Actually, thinking about it, this is a lot less than the audience is expected to swallow in any Star Wars film.
[Utterly, completely OT - how much did the Death Star makers get fined for releasing a product with such a serious design fault? And how did they organise the product recall on any other Death Stars out there?]
The Tychonic system was one where all the planets but the Earth rotated around the Sun, and the Sun rotated around the Earth. It’s the sort of uncomfortable compromise you’d expect when the Ptolemaic system is obviously not working. I shudder to think what the math was like calculating those orbits.
Yes, I left that to be understood by the reader but I’ve now edited it for clarity.
Don’t be too hard on Tycho. Putting everything BUT the Earth going around the Sun made the math much simpler than a purely geocentric or heliocentric system.
What looks like a godawful guilty compromise to us, looked to his peers like a sensible fusion of two promising but unwieldy approaches.
But more importantly, Tycho was not trying to come up with a physical system of the cosmos. He was an instrumentalist, not a realist: he was concerned with finding numerical tricks that would predict where the little dots in the sky would go. For most astronomers of his era (and the preceding millennium or so) the physics of the celestial realm were either covered separately by the Aristotelian corpus, or just something to shrug about.
I’d slip in a bit of disagreement there. our current view of the universe is manifestly and testably less wrong than Ptolemy’s. We can accept that there are errors in both (in fact we implicitly do this whenever we try to improve upon any of our theories) but to write off anything that is inaccurate without seeing the progress towards a more accurate understanding of the universe is simply wrong.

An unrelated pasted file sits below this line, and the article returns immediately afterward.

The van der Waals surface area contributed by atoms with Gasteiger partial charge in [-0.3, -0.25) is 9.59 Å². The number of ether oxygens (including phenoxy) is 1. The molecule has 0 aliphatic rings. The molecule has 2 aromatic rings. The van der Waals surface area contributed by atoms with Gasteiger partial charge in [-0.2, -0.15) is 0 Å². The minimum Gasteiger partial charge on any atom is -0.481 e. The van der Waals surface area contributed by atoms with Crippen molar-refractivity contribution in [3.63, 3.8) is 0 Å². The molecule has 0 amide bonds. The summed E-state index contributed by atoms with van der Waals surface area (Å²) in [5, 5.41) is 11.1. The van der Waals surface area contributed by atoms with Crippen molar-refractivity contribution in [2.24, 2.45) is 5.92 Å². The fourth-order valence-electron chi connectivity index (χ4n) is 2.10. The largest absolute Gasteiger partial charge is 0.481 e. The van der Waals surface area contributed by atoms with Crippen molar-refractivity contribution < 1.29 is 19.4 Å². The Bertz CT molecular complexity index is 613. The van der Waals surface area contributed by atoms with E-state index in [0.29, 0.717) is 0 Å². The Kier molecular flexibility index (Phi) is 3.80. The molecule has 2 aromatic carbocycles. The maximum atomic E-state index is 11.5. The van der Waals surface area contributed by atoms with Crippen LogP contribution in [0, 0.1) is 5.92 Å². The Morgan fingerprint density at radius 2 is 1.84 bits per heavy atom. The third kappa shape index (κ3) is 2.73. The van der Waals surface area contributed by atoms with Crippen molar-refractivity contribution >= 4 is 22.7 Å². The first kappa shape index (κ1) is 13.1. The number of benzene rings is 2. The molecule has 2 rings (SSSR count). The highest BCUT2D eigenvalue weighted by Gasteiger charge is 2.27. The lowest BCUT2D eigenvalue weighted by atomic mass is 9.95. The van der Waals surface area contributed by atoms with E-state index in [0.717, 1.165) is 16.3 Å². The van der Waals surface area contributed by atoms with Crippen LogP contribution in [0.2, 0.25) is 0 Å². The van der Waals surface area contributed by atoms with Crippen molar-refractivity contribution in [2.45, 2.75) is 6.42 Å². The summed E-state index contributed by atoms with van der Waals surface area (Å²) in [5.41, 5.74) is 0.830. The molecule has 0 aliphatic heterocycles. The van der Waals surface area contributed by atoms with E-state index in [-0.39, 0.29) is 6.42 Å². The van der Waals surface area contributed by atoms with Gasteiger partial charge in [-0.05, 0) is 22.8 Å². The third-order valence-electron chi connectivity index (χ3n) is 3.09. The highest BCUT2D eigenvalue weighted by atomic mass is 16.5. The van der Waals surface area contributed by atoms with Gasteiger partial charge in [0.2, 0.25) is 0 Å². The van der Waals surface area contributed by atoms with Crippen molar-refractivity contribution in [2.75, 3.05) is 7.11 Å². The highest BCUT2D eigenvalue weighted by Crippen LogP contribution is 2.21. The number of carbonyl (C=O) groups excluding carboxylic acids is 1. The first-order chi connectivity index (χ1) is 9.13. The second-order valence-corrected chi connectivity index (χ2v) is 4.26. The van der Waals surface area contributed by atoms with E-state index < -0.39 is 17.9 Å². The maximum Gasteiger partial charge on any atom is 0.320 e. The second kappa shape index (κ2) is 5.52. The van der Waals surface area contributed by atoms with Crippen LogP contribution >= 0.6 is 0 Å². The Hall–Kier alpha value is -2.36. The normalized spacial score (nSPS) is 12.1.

This is like saying that Aristotelian gravity and Newtonian gravity are both “wrong”. Sure, subsequent theories have surpassed both of them, but the relative wrongness of both is very different, and Newtonian gravity is objectively better at describing the universe.
I think @semiotix is not saying that our view is equivalent to that of Ptolemaeus. It models a lot more features of orbits, for one thing, and it is astonishingly precise for another - it gets satellites to match orbits with comets.
But although our physics gives very precise, accurate and testable results we have no idea of whether our understanding of, for instance, space-time is actually correct. The complexity of the Feynman diagram approach to QED, the enormous architecture of String Theory and the obvious question “Why?” for the group theory approach to particle physics - these all suggest that we are missing something big, just as Ptolemaeus was missing the central place of the Sun and Kepler was missing gravity - which was at the bottom of his idea of the nested solids.
That’s exactly our problem - what does “objective” mean? The equations of central force given an inverse square law and a posited gravitational field give accurate results. The question is whether this works because reality “is like that” or because we just happen to have chosen a model that fits. Does General Relativity imply that gravity is not “real”, just a convenient model of how mass warps spacetime?
Yes, because the universe is a two-dimensional hologram!